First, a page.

A Series of Unfortunate Events by Lemony Snicket is a well loved collection of stories for (I imagine) a younger audience. Honestly, it was never a series that I was very interested in reading. I was 11 when The Bad Beginning was published and in the 13 years since then I had completely forgotten about it. However, I've just moved into a shared house and thanks to my housemate the collection is now partly mine and I have reconsidered. (Mostly because they are short and I wanted some 'light' reading inbetween university books)

As seems to be the case just lately - I was pleasantly surprised by The Bad Beginning! (I'm on a great streak of 'good' books.) Though not really 'light-hearted', the book was fun, uncomplicated and a really quick and interesting read. Throughout the book, the narrator Lemony Snicket, explains various words that have been used and gives their meaning in this particular instance. Granted, at the age of 24 it's a little patronising but considering the target audience, I think it's great!

What surprised me most were the snippets of information that genuinely felt like I was learning something or reading something truly meaningful. Just a few things I picked up on were:-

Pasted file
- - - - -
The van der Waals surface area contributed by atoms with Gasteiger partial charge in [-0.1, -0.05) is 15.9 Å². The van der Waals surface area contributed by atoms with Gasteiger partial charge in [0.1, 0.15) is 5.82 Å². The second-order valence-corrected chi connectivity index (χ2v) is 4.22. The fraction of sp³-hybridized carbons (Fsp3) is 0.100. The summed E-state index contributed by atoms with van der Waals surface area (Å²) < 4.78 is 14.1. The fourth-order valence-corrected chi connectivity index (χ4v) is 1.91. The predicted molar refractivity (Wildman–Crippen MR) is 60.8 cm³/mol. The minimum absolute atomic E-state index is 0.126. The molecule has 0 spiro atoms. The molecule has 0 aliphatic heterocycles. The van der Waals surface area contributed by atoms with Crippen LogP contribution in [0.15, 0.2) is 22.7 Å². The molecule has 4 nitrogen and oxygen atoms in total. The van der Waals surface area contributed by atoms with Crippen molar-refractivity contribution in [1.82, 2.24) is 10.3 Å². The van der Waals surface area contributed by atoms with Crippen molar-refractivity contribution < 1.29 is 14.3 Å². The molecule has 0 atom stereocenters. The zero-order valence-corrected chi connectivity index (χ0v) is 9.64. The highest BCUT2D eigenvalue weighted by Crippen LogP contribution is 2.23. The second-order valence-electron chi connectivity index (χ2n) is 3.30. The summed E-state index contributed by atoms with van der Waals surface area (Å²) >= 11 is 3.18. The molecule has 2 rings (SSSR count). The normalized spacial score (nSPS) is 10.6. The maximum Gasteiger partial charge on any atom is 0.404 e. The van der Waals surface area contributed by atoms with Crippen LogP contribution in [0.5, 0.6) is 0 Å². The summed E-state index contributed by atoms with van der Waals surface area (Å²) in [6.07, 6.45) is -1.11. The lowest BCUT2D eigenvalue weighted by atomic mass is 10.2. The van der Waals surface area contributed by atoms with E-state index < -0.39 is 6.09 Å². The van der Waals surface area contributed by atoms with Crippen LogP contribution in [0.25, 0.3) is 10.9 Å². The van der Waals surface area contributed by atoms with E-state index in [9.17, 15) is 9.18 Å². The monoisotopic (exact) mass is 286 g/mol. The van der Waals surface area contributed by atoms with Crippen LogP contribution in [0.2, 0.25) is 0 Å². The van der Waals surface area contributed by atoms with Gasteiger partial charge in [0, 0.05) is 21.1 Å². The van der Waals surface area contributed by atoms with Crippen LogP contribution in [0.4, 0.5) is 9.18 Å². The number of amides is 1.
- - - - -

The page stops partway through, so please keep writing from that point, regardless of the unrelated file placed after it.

• "First impressions are often entirely wrong. You can look at a painting for the first time, for example, and not like it at all, but looking at it a little longer  you may find it very pleasing."
  • "It is a sad truth in life that when someone has lost a loved one, friends sometimes avoid the person, just when the presence of friends is most needed."
  • "By immersing themselves in their favourite reading topics, they felt far away from their predicament, as if they had escaped."

Snicket's writing style is brilliant and the first book is both funny and thoughtful. The Baudelaire children are brave and intelligent and a pleasure to read. I feel terrible about not reading these books sooner but now i've started...keep an eye out :)

Thursday, 4 October 2012

Book Haul | University Edition #2